The Brown acquisition should only make established Eagles players like Dallas Goedert and DeVonta Smith better. The Brown and Smith tandem could be regarded as one of the best receiver duos in the league soon enough. Smith won as a pure separator and X-receiver last season and his ability there will allow Brown to move around the formation and create mismatches.
The backfield is a bit murky with Miles Sanders still in place as the lead back. However, it finished 2021 as one of the most productive ground games in the NFL.
The ceiling of this offense all comes back to quarterback Jalen Hurts. One of the most dangerous rushing threats at the position, the Eagles are still waiting to see consistent passing prowess from him before committing long-term. That said, he’s gotten better in each of the last four seasons dating back to college. If he doesn't progress past his current standing — strong backup and just barely passable starter — then the Eagles will be looking to upgrade next offseason.
Minnesota Vikings - B
The Vikings offense should be getting a breath of fresh air in the coaching department this year with cranky Mike Zimmer out and former Rams offensive coordinator Kevin O’Connell taking over. Zimmer consistently pushed this team backward in terms of modern offensive concepts while the new staff should be quite the opposite.
On paper, this still looks like a good but slightly top-heavy unit.
Justin Jefferson is the deserved headliner. The young star wideout looks ready to erupt after a blistering start to his career. No one should be surprised if he leads the NFL in multiple receiving categories. Behind him, Adam Thielen is looking to bounce back after injuries in 2021 and K.J. Osborn files in as a solid No. 3. Tight end sports Irv Smith, also a rebound candidate.
The backfield is still led by Dalvin Cook who, despite injuries, looks like he hasn’t lost a step yet. Cook is still a big-play rusher and solid receiver this team can build the running game around. Alexander Mattison has been a more-than-solid fill-in for Cook over the years.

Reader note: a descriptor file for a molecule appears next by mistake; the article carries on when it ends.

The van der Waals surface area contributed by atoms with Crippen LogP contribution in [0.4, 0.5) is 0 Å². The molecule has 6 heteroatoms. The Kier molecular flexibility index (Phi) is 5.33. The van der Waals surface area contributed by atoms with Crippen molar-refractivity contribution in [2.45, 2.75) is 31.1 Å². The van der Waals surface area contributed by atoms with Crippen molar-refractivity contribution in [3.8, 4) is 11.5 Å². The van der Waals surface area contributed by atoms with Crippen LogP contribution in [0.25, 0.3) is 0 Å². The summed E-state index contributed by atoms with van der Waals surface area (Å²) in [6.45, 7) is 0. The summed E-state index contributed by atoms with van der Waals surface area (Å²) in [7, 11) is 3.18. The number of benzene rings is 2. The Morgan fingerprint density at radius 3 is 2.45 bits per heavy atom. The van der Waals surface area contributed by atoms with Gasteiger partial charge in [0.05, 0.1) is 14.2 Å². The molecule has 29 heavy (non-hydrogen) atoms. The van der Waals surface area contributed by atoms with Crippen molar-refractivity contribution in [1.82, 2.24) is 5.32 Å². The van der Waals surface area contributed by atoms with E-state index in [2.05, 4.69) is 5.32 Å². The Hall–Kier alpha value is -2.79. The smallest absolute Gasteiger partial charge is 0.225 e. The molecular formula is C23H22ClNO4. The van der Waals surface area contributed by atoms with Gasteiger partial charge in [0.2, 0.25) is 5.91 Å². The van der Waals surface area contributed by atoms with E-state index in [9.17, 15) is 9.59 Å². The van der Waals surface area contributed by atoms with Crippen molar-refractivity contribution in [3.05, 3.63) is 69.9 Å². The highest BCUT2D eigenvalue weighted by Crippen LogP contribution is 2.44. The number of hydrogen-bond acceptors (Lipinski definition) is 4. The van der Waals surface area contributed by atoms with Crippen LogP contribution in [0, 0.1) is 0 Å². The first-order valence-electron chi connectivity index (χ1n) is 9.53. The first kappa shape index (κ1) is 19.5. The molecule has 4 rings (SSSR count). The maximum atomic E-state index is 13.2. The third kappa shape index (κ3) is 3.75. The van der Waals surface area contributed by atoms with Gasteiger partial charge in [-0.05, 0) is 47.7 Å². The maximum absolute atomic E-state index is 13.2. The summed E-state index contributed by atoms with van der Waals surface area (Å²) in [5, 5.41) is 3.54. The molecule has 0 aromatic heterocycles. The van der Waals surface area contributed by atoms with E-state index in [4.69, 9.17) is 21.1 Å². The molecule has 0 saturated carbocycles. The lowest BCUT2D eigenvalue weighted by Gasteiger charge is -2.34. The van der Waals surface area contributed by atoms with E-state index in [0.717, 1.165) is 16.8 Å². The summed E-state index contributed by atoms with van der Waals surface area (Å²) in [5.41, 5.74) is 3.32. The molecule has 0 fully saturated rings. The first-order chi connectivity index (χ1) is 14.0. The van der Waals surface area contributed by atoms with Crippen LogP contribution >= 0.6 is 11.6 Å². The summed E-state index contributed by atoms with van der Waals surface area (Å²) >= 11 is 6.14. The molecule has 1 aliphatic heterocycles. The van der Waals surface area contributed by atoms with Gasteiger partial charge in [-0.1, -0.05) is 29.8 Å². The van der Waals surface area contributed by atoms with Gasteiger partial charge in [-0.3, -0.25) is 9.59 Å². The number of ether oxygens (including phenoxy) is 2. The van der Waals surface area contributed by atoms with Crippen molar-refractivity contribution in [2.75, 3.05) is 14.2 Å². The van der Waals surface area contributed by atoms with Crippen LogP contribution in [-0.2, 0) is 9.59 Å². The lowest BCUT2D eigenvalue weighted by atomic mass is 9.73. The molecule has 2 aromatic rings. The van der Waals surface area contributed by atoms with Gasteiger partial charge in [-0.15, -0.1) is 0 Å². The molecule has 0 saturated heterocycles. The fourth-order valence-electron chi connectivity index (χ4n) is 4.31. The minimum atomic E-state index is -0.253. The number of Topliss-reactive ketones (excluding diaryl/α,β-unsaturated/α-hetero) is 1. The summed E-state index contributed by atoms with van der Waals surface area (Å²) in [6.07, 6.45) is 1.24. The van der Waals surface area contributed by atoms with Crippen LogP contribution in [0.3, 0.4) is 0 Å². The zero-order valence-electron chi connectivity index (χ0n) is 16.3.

Of course, Kirk Cousins still comes with one of the wildest salary figures in the context of his league-wide standing but he's a fine starting quarterback. He can be the man pulling the strings in a comfortable offensive system that’s filled with playmakers.
Green Bay Packers - B-
The Packers are a tricky unit to grade.
On one hand, they have the league’s two-time MVP holding down the most important position in sports. Aaron Rodgers carries a lot of weight when looking at this offense on paper. They also have one of the NFL’s best backfield tandems with Aaron Jones and A.J. Dillon. Plenty of teams around the league are surely envious of the Packers’ quarterback and running back situation.
On the other hand, no NFL team would look upon their pass-catching corps with any shade of green. The Packers' WR corps is down among the worst units in the entire NFL following the Davante Adams trade. They don’t have a single proven, above-average starter at this point.
The team is counting on Robert Tonyan to make a full-scale comeback from a 2021 injury because they didn’t add anyone of significance there either.
Green Bay looks like they’ll be fully leaning into an identity based around the running game, a revamped defense and a still-efficient but less voluminous, more spread-out passing game around Rodgers.
Dallas Cowboys - B-
Dak Prescott sputtered down the stretch while dealing with a calf injury but should be the healthiest he’s been in almost two years come Week 1. He’s still a high-end starting quarterback and anyone protesting that fact isn’t dealing in reality.
Dallas lost Amari Cooper this offseason but has CeeDee Lamb in place. He’s ready to take the next step as a dynamic, legitimate No. 1 wide receiver. The depth beyond him is a concern, however. Michael Gallup is unlikely to be ready until several weeks into the season. That leaves third-round rookie Jalen Tolbert and James Washington to pick up the slack at wide receiver.
Lamb should clear 150 targets with ease.
Luckily, the running back and tight end rooms are in good shape. Ezekiel Elliott’s contract is insane but the veteran back was playing well before his PCL injury last season. He’s not as dynamic as he once was but is a steady grinder. Tony Pollard does bring some dynamism to the running back stable, however, and can offer passing down upside too. Dalton Schultz is back with the team on the franchise tag and has an ultra-reliable style of play.
Dallas might not be as top-heavy as it once was but is far from the danger zone in terms of offensive firepower.
Detroit Lions - B-